When you consider how many bridges you as a truck driver cross each week, this number is frightening. Statistically, if you cross 100 bridges during that week, 37 of those should be replaced or need structural repairs.
This is precisely what the latest ARTBA (American Road & Transportation Builders Association) report shows. The report shows the defeating reality that as much as 230k bridges need repairs and should be replaced!
To put numbers into perspective again, more than a third of all U.S. bridges need repair or replacement.
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ARTBA’s Faulty Bridge Classification
The ARTBA report classified these faulty bridges into two categories:
– Structurally deficient
– Need replacement
Structurally Deficient Bridges
ARTBA’s study pointed out that out of the 230k total faulty bridges, 46,000 are “structurally deficient” and in poor condition. The study also shows another statistical fact, which is that these bridges are crossed 178 million times a day.
Bridges that Need Replacement
ARTBA’s Chief Economist Dr. Alison Premo Black said that an additional 81,000 bridges ought to be replaced. Additionally, it is reported that one third of interstate highway bridges (18,177 spans) have been identified with repair needs.
How Much Would the Repairs Cost?
In the midst of the global pandemic, the current focus is on battling the pandemic itself. But, ARTBA points out that once the focus shifts from rescue to economic recovery, there are immense benefits from enabling a robust transportation infrastructure.
The costs for repairing all 231,000 bridges in the U.S. is estimated to be at nearly $164 billion based on the average data for costs published by FHWA (Federal Highway Administration.)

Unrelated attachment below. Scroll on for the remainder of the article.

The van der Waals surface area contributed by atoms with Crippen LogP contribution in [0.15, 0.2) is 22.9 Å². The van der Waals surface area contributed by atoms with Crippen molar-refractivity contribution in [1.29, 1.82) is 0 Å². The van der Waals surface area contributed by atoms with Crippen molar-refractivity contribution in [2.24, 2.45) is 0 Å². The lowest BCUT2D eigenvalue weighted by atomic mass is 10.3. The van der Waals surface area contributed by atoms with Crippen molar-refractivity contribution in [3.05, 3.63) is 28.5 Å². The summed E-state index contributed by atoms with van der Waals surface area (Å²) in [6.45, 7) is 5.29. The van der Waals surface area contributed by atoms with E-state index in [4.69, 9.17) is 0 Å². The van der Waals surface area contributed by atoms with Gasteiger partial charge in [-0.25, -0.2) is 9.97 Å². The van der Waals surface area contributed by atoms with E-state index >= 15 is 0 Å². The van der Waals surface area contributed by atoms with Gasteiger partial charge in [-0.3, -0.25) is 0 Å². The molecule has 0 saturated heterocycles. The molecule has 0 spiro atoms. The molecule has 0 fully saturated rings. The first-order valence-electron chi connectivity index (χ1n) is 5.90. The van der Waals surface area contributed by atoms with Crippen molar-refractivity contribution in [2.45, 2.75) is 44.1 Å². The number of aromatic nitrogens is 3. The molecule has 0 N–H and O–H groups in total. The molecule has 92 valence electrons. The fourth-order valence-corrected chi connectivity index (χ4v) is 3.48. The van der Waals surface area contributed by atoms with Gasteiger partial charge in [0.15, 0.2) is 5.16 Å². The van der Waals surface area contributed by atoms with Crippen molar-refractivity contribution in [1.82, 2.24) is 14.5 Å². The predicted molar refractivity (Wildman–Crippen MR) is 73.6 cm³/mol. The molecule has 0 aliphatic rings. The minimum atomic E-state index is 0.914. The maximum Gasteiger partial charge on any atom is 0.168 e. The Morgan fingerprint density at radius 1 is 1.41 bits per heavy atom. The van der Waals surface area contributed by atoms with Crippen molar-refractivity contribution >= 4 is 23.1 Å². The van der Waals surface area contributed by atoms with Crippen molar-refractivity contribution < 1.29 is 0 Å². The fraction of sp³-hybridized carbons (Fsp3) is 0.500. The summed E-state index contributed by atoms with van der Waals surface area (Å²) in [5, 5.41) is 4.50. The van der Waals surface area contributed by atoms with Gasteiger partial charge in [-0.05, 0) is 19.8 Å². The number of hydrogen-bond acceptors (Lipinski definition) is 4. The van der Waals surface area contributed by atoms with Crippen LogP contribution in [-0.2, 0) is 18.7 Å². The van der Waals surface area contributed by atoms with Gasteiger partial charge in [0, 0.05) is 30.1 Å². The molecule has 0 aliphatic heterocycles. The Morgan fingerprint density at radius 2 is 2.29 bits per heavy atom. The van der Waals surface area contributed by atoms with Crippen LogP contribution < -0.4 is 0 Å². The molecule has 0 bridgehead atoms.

State Rankings for Structurally Deficient Bridges
ARTBA also presented data on which states have the most structurally deficient bridges as a percent out of their total bridge inventory. Here is the list, ordered from the highest to lowest:
– Rhode Island (22.3%)
– West Virginia (21%)
– Iowa (19%)
– South Dakota (17%)
– Pennsylvania (15.3%)
– Louisiana (13.2%)
– Maine (12.8%)
– Puerto Rico (12.3%)
– Michigan (10.8%)
– North Dakota (10.7%)
Another statistic is the one that shows the states with the actual number of structurally deficient bridges, and it is as follows:
– Iowa (4,575 bridges)
– Pennsylvania (3,501 bridges)
– Illinois (2,407 bridges)
– Oklahoma (2,352 bridges)
– Missouri (2,147 bridges)
– California (1,797 bridges)
– New York (1,745 bridges)
– North Carolina (1,714 bridges)
– Louisiana (1,701 bridges)
– West Virginia (1,531 bridges)
It is important to note that ARTBA stated while these bridges are not imminently unsafe, they still need attention.
States with Reduced Structurally Deficient Bridges
ARTBA also gives detailed statistics on states that reduced the number of structurally deficient bridges in the past five years, and they are as follows:
– Pennsylvania (1,200 bridges)
– Oklahoma (753 bridges)
– Indiana (467 bridges)
– Ohio (412 bridges)
– Virginia (391 bridges)
Notable Structurally Deficient Bridges
Among the 231,000 bridges, there are a lot of notable bridges including New York City’s Brooklyn Bridge, D.C.’s Theodora Roosevelt bridge, the San Mateo-Hayward bridge, Florida’s Pensacola Bay Bridge, and the Vicksburg Bridge in Mississippi.
The full ARTBA report can be found in their Bridge Report.